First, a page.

You’ll  be amazed how smoothly feeding goes when the structure and flexible rules are in place.  Of course it’s okay for parents to veer from this structure from time to time.  At birthday parties my daughter sips on juice and often grazes on food.

But most of time she has structure which will help her grow into a healthy and happy eater.  And it keeps me sane, which is important too.

How does feeding go at your house?  Any challenges or successes you want to share?


Filed under: Guest Bloggers


23 Responses to 5 Ways to Simplify Feeding Your Children

  1. 1
    Allison Erhardt says

    I really like some of those ideas. My son is becoming a picky eater. He is 2 and a half. He used to eat anything and enjoy it but now he basically rejects all fruit and veggies. The only event I can think of was that we gave him raw carrot when maybe he wasn’t ready for raw and crunchy. Now he won’t eat any of it.

    I really like the idea of introducing new foods with old stand bys. I never thought of doing it that way. I think I will do that to try and reintroduce fruits into his diet, because he won’t eat any of them. No apples, oranges, nectorines, bananas, strawberries, blueberries, melons… nothing! Not even a sugery fruit cup or apple sauce! He just won’t eat fruit. Veggies, he’ll eat a few, but that’s all. I will try some of these ideas though. Thank you very much for sharing!

  2. 2
    Dawn says

    Thank you so much for sharing this! I have a 2 yr old that will eat little more than chicken dogs (hot dogs made from chicken). Occasionally I can get him to eat a banana, apple sauce, raisins and maybe a couple of slices of apple. He is sooo super picky – he does like other foods, but getting him to try them is next to impossible. He grazes all day long and I am so sick of opening up the fridge for him every five minutes. I know structured meal times will help us all, but how do I make the switch? If we just go cold turkey, I know there will be days of constant melt downs. I am afraid my sanity can’t take it. Any advice on easing into it? Do I need to schedule a couple of very busy days so we don’t have time to eat except at designated times?

    Thanks again!

    • 2.1
      Maryann @ Raise Healthy Eaters says


      First off, studies show kids who graze on food all day eat less nutritious diets than those who have regular meals. I would start by explaining to him that things are going to change. That you decide the when, what and where of eating and he gets to decide how much or whether to eat at all. You can start by enforcing this at home — having him eat at the table for mealtimes. When he asks for food remind him that you having meals every few hours at the table (the next meal is coming in 1 hour). When you are out, you can be more lenient but eventually will want to add structure except for parties and special occasions.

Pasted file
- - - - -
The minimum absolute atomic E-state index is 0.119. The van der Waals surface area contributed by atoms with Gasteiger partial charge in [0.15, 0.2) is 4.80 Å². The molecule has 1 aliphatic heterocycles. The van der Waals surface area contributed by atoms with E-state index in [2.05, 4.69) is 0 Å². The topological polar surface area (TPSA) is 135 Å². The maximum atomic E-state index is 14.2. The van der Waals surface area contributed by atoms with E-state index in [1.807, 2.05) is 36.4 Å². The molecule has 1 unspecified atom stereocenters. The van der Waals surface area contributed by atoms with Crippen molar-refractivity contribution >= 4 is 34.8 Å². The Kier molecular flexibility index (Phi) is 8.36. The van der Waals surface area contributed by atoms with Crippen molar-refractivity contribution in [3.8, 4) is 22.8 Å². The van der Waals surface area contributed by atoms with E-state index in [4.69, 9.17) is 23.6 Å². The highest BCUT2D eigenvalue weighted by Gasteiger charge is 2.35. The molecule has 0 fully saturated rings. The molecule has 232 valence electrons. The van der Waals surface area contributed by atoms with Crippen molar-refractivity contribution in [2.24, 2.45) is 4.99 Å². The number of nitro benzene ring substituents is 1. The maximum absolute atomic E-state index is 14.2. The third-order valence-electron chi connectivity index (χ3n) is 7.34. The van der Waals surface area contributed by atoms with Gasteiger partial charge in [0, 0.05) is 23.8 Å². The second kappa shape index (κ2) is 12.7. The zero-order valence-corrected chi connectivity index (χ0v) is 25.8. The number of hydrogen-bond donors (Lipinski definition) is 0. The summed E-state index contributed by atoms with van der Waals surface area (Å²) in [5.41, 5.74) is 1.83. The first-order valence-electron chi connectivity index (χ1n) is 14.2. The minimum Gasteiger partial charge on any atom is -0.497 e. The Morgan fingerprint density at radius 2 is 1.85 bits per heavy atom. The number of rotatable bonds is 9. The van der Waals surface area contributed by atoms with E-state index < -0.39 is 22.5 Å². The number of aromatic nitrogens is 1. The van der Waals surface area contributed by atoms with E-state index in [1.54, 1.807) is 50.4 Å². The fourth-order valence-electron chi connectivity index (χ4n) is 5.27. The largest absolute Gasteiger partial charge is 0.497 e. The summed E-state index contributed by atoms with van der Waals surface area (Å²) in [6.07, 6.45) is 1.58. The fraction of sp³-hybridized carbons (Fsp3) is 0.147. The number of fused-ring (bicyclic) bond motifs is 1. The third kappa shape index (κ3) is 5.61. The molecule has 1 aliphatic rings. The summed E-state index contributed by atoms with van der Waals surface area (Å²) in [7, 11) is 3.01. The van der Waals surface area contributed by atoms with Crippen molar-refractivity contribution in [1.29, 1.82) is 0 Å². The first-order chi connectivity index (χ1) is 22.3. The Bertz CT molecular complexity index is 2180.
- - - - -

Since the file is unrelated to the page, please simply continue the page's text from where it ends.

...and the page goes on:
When kids are young, they transition better than you think. Kids really do crave structure and once he knows the routine is here to stay, he will do much better.

      I hope that helps!

  3. 3
    Tightwad says

    Hi – thank you for these great tips! I recently caved and let my three year old twins share their first hot dog. I feel guilty, but decided that being controlling around food is not healthy, either. We’ve been successful in promoting healthy foods and not drinking too much juice. As far as sweets, even if I was comfortable with them eating very many, I quake in fear of them bouncing off the walls on an all day sugar high. The kids love chickpeas, eggs, oatmeal, sweet peas, oranges and peanut butter. They love anything we (their parents) are eating for dinner (not too keen on lettuce though). Their diet is near and dear to my heart and thanks for the great tips! Emma @ Tightwad

  4. 4
    Denise Porter says

    I think a lot of it is modelling. I don’t like “rabbit food” and neither did my first husband. And so it isn’t surprising that my 10 yr old son won’t eat salad type things – unless it is a taco salad slathered in dressing with lots of cheese and meat…

    My husband and I split up when my daughter was 18 months old and I began a new relationship shortly thereafter. So my daughter (who is almost 5) has had a role model in her step-father… he eats huge salads, cucumbers, peppers, cherry tomatoes etc.

    While Isobel’s stepdad gives her too many sweets, it is amazing to watch her chomp down the veggies. She took cucumber slices, apples, and carrot sticks, cherry tomatoes etc. to preschool for her snack. And even those of us not keen on veggies are trying a few more.

    So model good eating habits and see what happens… you might be surprised!

  5. 5
    FoodontheTable says

    This is a great post. I really like the idea of structure. It works the same with adults too. If we have structure, then we don’t eat unhealthy things in large quantities when we’re starving!

  6. 6
    Teresa says

    i am so thankful that my 2 1/2 year old is NOT a picky eater. we have literally not come across one thing that he does not like. THANK GOD! i see other parents struggling and i can see their frustration.

    our guy eats what we eat aside from the very spicy. and because i am ukrainian, polish, irish and english and my husband is a malaysian born chinese, we always have a variety of foods being made in our home.